%MCTDEMO Demonstration of Matrix Computation Toolbox.
% N. J. Higham.
% The Matrix Computation Toolbox contains test matrices, matrix
% factorizations, visualization functions, direct search optimization
% functions, and other miscellaneous functions.
% The version of the toolbox is
% For this demonstration you will need to view both the command window
% and one figure window.
% This demonstration emphasises graphics and shows only
% some of the features of the toolbox.
pause % Press any key to continue after pauses.
% A list of test matrices available in MATLAB and in the Toolbox (all full,
% square, and of arbitrary dimension) is obtained by typing `matrix':
% The FV command plots the boundary of the field of values of a matrix
% (the set of all Rayleigh quotients) and plots the eigenvalues as
% crosses (`x'). Here are some examples:
% Here is the field of values of the 10-by-10 Grcar matrix:
% Next, we form a random orthogonal matrix and look at its field of values.
% The boundary is the convex hull of the eigenvalues since A is normal.
A = gallery('randsvd',10, 1);
% The PS command plots an approximation to a pseudospectrum of A,
% which is the set of complex numbers that are eigenvalues of some
% perturbed matrix A + E, with the norm of E at most epsilon
% (default: epsilon = 1E-3).
% The eigenvalues of A are plotted as crosses (`x').
% Here are some interesting PS plots.
% First, we use the Kahan matrix, a triangular matrix made up of sines and
% cosines. Here is an approximate pseudospectrum of the 10-by-10 matrix:
% Next, a different way of looking at pseudospectra, via norms of
% the resolvent. (The resolvent of A is INV(z*I-A), where z is a complex
% variable). PSCONT gives a color map with a superimposed contour
% plot. Here we specify a region of the complex plane in
% which the 8-by-8 Kahan matrix is interesting to look at.
pscont(gallery('kahan',8), 0, 20, [0.2 1.2 -0.5 0.5]);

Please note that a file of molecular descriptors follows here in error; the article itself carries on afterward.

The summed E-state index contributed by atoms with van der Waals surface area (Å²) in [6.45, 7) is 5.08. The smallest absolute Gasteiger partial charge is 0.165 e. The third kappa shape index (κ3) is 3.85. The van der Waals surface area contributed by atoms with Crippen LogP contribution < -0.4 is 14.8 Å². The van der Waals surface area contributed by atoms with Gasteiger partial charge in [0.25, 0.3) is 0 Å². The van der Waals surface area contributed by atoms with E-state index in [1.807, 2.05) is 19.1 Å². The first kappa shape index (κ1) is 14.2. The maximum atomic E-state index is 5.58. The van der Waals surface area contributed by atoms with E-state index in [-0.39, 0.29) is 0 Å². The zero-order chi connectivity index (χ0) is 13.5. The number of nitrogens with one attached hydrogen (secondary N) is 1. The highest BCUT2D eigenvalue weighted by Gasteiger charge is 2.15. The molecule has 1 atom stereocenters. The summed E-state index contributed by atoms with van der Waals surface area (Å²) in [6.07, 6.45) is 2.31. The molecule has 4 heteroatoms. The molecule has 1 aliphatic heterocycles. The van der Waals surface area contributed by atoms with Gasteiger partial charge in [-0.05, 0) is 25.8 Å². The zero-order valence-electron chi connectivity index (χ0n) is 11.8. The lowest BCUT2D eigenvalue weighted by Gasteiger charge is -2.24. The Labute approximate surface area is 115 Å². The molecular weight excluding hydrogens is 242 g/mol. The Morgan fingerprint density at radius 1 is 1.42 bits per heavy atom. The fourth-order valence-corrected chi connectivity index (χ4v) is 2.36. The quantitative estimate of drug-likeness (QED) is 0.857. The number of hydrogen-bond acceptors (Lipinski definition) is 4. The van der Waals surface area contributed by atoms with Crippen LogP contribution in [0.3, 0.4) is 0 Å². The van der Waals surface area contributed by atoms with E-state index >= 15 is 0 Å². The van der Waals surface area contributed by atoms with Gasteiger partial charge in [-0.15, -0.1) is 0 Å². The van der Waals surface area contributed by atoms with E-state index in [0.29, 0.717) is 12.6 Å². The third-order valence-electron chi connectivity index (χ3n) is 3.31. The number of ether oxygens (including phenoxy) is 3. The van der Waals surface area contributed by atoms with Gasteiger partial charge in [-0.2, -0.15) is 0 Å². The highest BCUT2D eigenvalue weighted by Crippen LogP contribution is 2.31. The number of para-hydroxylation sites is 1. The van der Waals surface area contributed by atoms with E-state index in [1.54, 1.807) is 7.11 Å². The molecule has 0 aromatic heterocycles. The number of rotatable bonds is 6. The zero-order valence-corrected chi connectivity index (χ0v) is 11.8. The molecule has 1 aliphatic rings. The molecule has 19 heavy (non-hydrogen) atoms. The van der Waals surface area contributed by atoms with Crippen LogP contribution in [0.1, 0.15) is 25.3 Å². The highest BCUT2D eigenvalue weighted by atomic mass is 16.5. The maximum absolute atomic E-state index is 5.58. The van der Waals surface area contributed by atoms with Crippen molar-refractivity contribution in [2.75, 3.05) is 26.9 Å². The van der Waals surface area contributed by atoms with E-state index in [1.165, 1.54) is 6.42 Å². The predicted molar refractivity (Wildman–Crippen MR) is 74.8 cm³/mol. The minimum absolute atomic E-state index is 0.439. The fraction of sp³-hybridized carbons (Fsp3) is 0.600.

% The triw matrix is upper triangular, made up of 1s and -1s:
% Here is a combined surface and contour plot of the resolvent for N = 11.
% Notice how the repeated eigenvalue 1 `sucks in' the resolvent.
pscont(gallery('triw',11), 2, 15, [-2 2 -2 2]);
% The next PSCONT plot is for the companion matrix of the characteristic
% polynomial of the CHEBSPEC matrix:
A = gallery('chebspec',8); C = compan(poly(A));
% The SHOW command shows the +/- pattern of the elements of a matrix, with
% blanks for zero elements:
pscont(C, 2, 20, [-.1 .1 -.1 .1]);
% The following matrix has a pseudospectrum in the form of a limacon.
n = 25; A = gallery('triw',n,1,2) - eye(n);
sub(A, 6) % Leading principal 6-by-6 submatrix of A.
% We can get a visual representation of a matrix using the SEE
% command, which produces subplots with the following layout:
% | MESH(A) SEMILOGY(SVD(A)) |
% | PS(A) FV(A) |
% where PS is the 1e-3 pseudospectrum and FV is the field of values.
% RSCHUR is an upper quasi-triangular matrix:
% Matlab's MAGIC function produces magic squares:
A = magic(5)
% Using the toolbox routine PNORM we can estimate the matrix p-norm
% for any value of p.
[pnorm(A,1) pnorm(A,1.5) pnorm(A,2) pnorm(A,pi) pnorm(A,inf)]
% As this example suggests, the p-norm of a magic square is
% constant for all p!
% GERSH plots Gershgorin disks. Here are some interesting examples.
% GFPP generates matrices for which Gaussian elimination with partial
% pivoting produces a large growth factor.
% Let's find the growth factor RHO for partial pivoting and complete pivoting
% for a bigger matrix:
A = gfpp(20);
[L, U, P, Q, rho] = gep(A,'p'); % Partial pivoting using Toolbox function GEP.
[L, U, P, Q, rho] = gep(A,'c'); % Complete pivoting using Toolbox function GEP.
% As expected, complete pivoting does not produce large growth here.
% Function MATRIX allows test matrices in the Toolbox and MATLAB to be
% accessed by number. The following piece of code steps through all the
% non-Hermitian matrices of arbitrary dimension, setting A to each
% 10-by-10 matrix in turn. It evaluates the 2-norm condition number and the
% ratio of the largest to smallest eigenvalue (in absolute values).
% c = ; e = ; j = 1;
% for i=1:matrix(0)
% % Double on next line avoids bug in MATLAB 6.5 re. i = 35.
% A = double(matrix(i, 10));
% if ~isequal(A,A') % If not Hermitian...
% c1 = cond(A);
% eg = eig(A);
% e1 = max(abs(eg)) / min(abs(eg));
% % Filter out extremely ill-conditioned matrices.
% if c1 <= 1e10, c(j) = c1; e(j) = e1; j = j + 1; end
c = ; e = ; j = 1;
% Double on next line avoids bug in MATLAB 6.5 re. i = 35.
A = double(matrix(i, 10));
if ~isequal(A,A') % If not Hermitian...
c1 = cond(A);
eg = eig(A);
e1 = max(abs(eg)) / min(abs(eg));
% Filter out extremely ill-conditioned matrices.
if c1 <= 1e10, c(j) = c1; e(j) = e1; j = j + 1; end
% The following plots confirm that the condition number can be much
% larger than the extremal eigenvalue ratio.
j = max(size(c));
semilogy(1:j, c, 'x', 1:j, e, 'o'), hold on
semilogy(1:j, c, '-', 1:j, e, '--'), hold off
title('cond: x, eig\_ratio: o')
% Finally, here are three interesting pseudospectra based on pentadiagonal
% Toeplitz matrices:
ps(full(gallery('toeppen',32,0,1/2,0,0,1))); % Propeller
ps(inv(full(gallery('toeppen',32,0,1,1,0,.25)))); % Man in the moon
ps(full(gallery('toeppen',32,0,1/2,1,1,1))); % Fish
clear A L U P Q V D